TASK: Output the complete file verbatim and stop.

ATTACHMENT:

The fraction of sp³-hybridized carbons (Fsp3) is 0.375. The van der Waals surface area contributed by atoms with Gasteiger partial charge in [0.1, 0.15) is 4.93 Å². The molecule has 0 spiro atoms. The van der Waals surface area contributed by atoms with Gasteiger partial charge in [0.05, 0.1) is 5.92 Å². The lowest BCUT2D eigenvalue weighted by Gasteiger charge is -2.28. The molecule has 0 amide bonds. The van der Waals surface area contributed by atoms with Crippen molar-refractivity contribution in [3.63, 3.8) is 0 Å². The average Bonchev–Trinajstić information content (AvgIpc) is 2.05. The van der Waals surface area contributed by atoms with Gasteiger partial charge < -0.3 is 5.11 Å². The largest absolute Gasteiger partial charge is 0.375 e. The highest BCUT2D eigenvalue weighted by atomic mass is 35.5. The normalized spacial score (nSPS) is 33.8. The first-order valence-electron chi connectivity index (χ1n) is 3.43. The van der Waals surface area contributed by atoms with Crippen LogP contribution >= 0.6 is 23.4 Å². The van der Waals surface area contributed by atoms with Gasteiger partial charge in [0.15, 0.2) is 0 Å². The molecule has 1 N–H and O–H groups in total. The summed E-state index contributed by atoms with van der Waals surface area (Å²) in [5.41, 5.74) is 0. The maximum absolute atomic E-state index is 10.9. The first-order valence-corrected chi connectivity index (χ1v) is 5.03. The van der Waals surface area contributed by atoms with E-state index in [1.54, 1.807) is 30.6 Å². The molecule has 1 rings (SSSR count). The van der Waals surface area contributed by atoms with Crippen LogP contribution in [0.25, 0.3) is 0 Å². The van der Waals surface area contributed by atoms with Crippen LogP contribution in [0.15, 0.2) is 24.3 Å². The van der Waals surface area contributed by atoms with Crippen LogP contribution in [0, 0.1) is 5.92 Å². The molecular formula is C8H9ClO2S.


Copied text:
The fraction of sp³-hybridized carbons (Fsp3) is 0.375. The van der Waals surface area contributed by atoms with Gasteiger partial charge in [0.1, 0.15) is 4.93 Å². The molecule has 0 spiro atoms. The van der Waals surface area contributed by atoms with Gasteiger partial charge in [0.05, 0.1) is 5.92 Å². The lowest BCUT2D eigenvalue weighted by Gasteiger charge is -2.28. The molecule has 0 amide bonds. The van der Waals surface area contributed by atoms with Crippen molar-refractivity contribution in [3.63, 3.8) is 0 Å². The average Bonchev–Trinajstić information content (AvgIpc) is 2.05. The van der Waals surface area contributed by atoms with Gasteiger partial charge < -0.3 is 5.11 Å². The largest absolute Gasteiger partial charge is 0.375 e. The highest BCUT2D eigenvalue weighted by atomic mass is 35.5. The normalized spacial score (nSPS) is 33.8. The first-order valence-electron chi connectivity index (χ1n) is 3.43. The van der Waals surface area contributed by atoms with Crippen LogP contribution >= 0.6 is 23.4 Å². The van der Waals surface area contributed by atoms with Gasteiger partial charge in [0.15, 0.2) is 0 Å². The molecule has 1 N–H and O–H groups in total. The summed E-state index contributed by atoms with van der Waals surface area (Å²) in [5.41, 5.74) is 0. The maximum absolute atomic E-state index is 10.9. The first-order valence-corrected chi connectivity index (χ1v) is 5.03. The van der Waals surface area contributed by atoms with E-state index in [1.54, 1.807) is 30.6 Å². The molecule has 1 rings (SSSR count). The van der Waals surface area contributed by atoms with Crippen LogP contribution in [0.25, 0.3) is 0 Å². The van der Waals surface area contributed by atoms with Crippen LogP contribution in [0.15, 0.2) is 24.3 Å². The van der Waals surface area contributed by atoms with Crippen LogP contribution in [0, 0.1) is 5.92 Å². The molecular formula is C8H9ClO2S.